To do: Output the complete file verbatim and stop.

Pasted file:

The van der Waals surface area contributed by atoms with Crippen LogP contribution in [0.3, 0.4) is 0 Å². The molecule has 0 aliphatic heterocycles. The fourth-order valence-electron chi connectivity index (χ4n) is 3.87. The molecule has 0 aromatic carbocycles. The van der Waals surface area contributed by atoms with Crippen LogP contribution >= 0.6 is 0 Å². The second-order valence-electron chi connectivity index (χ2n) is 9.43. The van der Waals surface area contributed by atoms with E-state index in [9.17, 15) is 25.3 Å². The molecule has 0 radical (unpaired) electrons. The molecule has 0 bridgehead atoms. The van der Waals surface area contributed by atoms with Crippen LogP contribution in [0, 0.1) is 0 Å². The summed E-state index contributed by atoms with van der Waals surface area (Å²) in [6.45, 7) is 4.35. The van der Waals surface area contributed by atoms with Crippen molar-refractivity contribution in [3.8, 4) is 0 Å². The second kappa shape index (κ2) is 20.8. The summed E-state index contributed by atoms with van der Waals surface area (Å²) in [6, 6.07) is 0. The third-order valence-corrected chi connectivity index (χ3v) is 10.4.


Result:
The van der Waals surface area contributed by atoms with Crippen LogP contribution in [0.3, 0.4) is 0 Å². The molecule has 0 aliphatic heterocycles. The fourth-order valence-electron chi connectivity index (χ4n) is 3.87. The molecule has 0 aromatic carbocycles. The van der Waals surface area contributed by atoms with Crippen LogP contribution >= 0.6 is 0 Å². The second-order valence-electron chi connectivity index (χ2n) is 9.43. The van der Waals surface area contributed by atoms with E-state index in [9.17, 15) is 25.3 Å². The molecule has 0 radical (unpaired) electrons. The molecule has 0 bridgehead atoms. The van der Waals surface area contributed by atoms with Crippen LogP contribution in [0, 0.1) is 0 Å². The summed E-state index contributed by atoms with van der Waals surface area (Å²) in [6.45, 7) is 4.35. The van der Waals surface area contributed by atoms with Crippen molar-refractivity contribution in [3.8, 4) is 0 Å². The second kappa shape index (κ2) is 20.8. The summed E-state index contributed by atoms with van der Waals surface area (Å²) in [6, 6.07) is 0. The third-order valence-corrected chi connectivity index (χ3v) is 10.4.